Eve on the #141 racing the 250 Pro Am class at Walton Raceway. | Bigwave photo

How is school going?

School has been quite hard to be honest! I’m in my 2nd year of university studying Occupational Therapy and it’s a pretty big workload, which makes it hard to train and have a social life, but I love what I’m doing and can’t wait to keep learning more about it. I’m one year away from finishing my bachelor’s degree, and then I have another 1 ½ year to do to acquire my master’s degree! So, I’m not quite done yet, but I’m staying positive about it. Haha. Also, all of my university experience has been during a pandemic and I’ve gone to school maybe like 20-25 times in the past year and a half… so yeah, a little less entertaining.

What are your winter plans?

I plan to have a pretty chill winter. We weren’t able to go to Florida over Christmas since I only had a small break from school, so my only goal is to start riding and getting ready for the season as fast as possible – weather permitting. I’ve started getting back into more serious training in the meantime and we will be riding sleds to stay occupied until I can get back on the bike!

We have to talk about your joining the Cobequid Mountain Callus Gas Gas team! That’s a pretty big change. Can you take us through how this all came about and how it’s been going?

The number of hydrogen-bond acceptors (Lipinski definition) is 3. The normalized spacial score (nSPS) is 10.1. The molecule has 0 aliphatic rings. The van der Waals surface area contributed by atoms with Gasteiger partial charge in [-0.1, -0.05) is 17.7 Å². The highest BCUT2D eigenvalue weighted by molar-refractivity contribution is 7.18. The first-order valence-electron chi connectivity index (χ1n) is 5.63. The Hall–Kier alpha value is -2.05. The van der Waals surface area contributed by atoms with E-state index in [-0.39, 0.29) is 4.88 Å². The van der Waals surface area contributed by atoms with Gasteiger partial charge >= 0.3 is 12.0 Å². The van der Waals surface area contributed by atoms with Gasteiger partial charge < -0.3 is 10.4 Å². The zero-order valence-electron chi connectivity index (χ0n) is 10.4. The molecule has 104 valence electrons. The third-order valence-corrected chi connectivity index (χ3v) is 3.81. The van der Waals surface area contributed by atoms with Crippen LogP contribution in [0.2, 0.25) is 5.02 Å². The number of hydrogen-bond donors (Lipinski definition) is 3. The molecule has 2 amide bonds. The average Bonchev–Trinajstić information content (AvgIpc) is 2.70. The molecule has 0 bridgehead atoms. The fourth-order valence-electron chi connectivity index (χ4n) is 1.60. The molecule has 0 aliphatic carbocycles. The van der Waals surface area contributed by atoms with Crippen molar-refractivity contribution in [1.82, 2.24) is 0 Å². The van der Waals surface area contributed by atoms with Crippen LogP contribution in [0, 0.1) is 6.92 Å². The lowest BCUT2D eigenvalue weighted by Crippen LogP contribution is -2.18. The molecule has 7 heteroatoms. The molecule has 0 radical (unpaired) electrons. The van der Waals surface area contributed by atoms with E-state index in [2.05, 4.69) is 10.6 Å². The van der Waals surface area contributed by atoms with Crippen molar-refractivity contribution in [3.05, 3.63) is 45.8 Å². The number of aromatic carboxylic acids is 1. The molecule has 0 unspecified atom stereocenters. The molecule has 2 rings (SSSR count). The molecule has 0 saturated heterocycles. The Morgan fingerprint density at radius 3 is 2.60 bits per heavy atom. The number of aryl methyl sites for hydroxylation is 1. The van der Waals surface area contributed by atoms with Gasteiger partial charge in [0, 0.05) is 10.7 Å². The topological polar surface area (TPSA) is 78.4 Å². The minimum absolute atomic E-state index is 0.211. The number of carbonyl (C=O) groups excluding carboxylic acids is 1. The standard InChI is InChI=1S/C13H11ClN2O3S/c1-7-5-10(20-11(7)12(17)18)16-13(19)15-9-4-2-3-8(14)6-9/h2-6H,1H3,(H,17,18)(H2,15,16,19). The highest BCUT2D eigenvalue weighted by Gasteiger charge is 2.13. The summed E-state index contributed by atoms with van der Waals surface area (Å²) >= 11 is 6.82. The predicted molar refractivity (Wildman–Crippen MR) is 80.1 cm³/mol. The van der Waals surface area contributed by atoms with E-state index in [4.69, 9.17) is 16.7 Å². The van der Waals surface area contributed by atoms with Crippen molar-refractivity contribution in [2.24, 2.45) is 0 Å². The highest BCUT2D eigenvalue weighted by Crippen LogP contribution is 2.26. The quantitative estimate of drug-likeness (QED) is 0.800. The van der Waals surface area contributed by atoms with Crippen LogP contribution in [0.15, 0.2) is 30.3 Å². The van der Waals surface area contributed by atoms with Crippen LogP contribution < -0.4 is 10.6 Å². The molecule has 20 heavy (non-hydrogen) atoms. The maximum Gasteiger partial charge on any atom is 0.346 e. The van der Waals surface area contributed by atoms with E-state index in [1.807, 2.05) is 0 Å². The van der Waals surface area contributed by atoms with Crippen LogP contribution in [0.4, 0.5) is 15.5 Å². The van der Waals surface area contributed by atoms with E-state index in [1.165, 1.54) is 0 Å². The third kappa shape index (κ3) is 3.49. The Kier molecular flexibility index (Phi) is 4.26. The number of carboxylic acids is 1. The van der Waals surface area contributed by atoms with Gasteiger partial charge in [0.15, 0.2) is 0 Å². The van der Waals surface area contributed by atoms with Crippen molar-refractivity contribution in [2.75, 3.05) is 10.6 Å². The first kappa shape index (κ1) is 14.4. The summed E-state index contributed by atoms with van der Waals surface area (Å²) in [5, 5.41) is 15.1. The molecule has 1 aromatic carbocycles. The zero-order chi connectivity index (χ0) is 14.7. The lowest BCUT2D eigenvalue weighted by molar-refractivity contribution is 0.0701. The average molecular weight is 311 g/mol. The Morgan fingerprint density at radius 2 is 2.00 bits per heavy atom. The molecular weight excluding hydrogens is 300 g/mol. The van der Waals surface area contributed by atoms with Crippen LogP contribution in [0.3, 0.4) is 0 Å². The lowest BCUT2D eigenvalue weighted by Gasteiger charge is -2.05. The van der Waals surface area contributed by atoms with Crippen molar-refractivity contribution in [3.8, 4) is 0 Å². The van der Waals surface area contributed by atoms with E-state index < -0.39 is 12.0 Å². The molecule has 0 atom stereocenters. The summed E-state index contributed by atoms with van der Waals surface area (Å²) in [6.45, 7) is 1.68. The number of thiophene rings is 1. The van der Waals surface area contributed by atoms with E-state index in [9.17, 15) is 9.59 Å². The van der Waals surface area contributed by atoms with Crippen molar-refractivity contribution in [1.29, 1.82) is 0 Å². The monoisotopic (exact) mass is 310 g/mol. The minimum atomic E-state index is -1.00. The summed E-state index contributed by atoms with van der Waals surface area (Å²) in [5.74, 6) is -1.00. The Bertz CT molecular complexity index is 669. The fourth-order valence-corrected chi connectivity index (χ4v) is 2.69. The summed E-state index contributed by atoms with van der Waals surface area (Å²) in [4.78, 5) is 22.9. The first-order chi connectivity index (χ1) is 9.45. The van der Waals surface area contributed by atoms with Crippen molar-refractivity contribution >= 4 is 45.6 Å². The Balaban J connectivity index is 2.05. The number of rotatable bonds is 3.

This honestly came out of nowhere. Haha. Around mid season, during a meeting, my boss Kibby Pollak mentioned to me that the boss of CMS team was interested in offering me a deal and wanted to know if I was interested and he should put us in contact. At that point, it seemed impossible to me and I almost said there was no way it would work, but after chatting with Sylvain, we decided to give it a go and chat with Alex (Parker) to see what he had to say.

Following that chat, there was a lot of back and forth between all of us for a few weeks (while trying to be subtle when doing it at the races) until everything was finalized.

The next step was to go to Nova Scotia to shoot for the announcement and then impatiently wait until all my old contracts were over so we could announce the new team. Sylvain, Alex, Marco and I along with all our new partners are so excited to show everyone what we can do together. It’s very weird for me to be changing things that have been a constant in my racing career at this point (from seeing orange to red while riding after almost 20 years… it’s weird), but I’m super excited and motivated. Stay tuned to hear more about it as the season gets closer! 

With 6 national titles and 5 TransCan championships, Eve says she has at least 3 more years of competition in her. | Bigwave photo

What’s the racing plan for 2022?

If COVID can finally calm down and we can go to the west coast, you best believe we’ll be there! Following that we’ll definitely be hitting the east coast along with Walton TransCan and then I think that’s enough. Haha. We’re open to any opportunity that comes our way so we’ll see as we go!

What’s your motivation? I’m told winning feels great, so is that what keeps you going? Are you looking to rack up enough titles to stay at the top of the record books forever?